In fact, a series of volcanic eruptions in present-day Siberia triggered the most devastating mass extinction event about 252 million years ago, releasing a giant pulse of carbon dioxide into the atmosphere and stifling nearly all life. Witness this is the Siberian Traps, a large area of ​​volcanic rock roughly the size of Australia.

Volcanic eruptions also rocked the Indian subcontinent around the time of the great dinosaur death, giving rise to what is known today as the Deccan Plateau. This, just like the asteroid strike, would have had far-reaching global effects, blanketing the atmosphere with dust and toxic fumes, suffocating dinosaurs and other life as well as changing the climate on long time scales.

On the other hand, the researchers say, theories in favor of annihilation by an asteroid impact hinge on Chicxulub, a space rock that fell in Mexico’s Yucatan Peninsula around the same time as the dinosaurs became extinct.

“All other theories that have attempted to explain why the dinosaurs were killed, including volcanic activity, were accelerated when the Chickxulub impact crater was discovered,” says co-author Brenhin Keller, associate professor of Earth sciences at Dartmouth. But there is very little evidence for similar impact events coinciding with other mass extinctions despite decades of exploration, he points out.

At Dartmouth, Green set out to find a way to determine the apparent link between eruptions and extinctions and to test whether chance was just a coincidence or whether there was evidence of a causal relationship between the two. Working with Keeler and co-author Paul Raine, resident professor of Earth and planetary sciences at the University of California, Berkeley and director of the Berkeley Center for Earth Science, Green enlisted the Dartmouth Discovery Cluster supercomputers to solve the numbers.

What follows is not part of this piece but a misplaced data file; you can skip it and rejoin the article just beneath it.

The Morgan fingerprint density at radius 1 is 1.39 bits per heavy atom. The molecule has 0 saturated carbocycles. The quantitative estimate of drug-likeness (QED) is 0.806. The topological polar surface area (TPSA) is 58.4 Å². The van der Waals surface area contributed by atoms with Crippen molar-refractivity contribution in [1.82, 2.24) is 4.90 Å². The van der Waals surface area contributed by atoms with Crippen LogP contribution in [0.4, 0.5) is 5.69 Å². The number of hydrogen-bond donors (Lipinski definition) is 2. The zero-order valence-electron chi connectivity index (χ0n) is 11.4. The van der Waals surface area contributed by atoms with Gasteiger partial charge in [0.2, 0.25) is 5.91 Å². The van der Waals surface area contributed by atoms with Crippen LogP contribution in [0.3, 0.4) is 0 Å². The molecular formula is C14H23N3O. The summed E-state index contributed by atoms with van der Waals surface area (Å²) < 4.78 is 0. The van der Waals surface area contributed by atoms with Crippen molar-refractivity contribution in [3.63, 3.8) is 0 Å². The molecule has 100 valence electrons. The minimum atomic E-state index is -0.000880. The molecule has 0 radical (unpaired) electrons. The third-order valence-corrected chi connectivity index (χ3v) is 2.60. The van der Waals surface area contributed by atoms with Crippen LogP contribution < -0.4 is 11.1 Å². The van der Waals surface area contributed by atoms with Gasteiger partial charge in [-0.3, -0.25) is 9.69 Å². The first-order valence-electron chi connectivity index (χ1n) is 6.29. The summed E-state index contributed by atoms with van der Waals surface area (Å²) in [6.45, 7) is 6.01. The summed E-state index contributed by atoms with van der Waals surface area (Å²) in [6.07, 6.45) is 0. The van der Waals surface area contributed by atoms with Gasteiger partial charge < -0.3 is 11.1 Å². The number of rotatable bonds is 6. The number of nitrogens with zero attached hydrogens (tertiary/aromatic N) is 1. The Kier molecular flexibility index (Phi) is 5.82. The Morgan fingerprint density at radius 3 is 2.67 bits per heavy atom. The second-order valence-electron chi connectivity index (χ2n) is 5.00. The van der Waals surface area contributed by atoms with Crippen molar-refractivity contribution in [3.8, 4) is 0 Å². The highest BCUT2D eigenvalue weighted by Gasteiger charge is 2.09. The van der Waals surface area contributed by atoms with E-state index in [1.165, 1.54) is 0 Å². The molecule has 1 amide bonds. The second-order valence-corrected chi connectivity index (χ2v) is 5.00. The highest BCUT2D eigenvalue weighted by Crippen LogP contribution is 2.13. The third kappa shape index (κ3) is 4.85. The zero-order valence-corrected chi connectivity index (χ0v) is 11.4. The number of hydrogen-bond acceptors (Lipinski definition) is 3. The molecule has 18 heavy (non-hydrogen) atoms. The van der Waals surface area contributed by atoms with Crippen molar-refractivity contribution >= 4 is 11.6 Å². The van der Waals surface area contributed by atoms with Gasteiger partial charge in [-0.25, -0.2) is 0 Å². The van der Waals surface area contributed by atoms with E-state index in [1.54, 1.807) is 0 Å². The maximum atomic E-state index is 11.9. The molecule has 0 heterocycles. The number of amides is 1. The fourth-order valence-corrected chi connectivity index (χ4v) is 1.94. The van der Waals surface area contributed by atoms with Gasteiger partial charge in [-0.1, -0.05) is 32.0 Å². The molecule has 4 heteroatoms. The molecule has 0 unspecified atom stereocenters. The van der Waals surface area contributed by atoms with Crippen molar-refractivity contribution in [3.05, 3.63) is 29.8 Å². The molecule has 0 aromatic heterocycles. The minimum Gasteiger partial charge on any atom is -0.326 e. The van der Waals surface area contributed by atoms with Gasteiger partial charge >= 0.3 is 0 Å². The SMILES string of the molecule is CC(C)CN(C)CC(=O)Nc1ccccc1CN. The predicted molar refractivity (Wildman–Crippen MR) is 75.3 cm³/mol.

The researchers compared the best available estimates of basalt flood volcanic eruptions with violent species killing periods in the geologic time scale, including but not limited to the five mass extinctions. To demonstrate that timing was more than just random chance, they examined whether the explosions would also line up with a randomly generated pattern and repeated the exercise with 100 million such patterns. They found that the agreement with periods of extinction was much greater than random chance.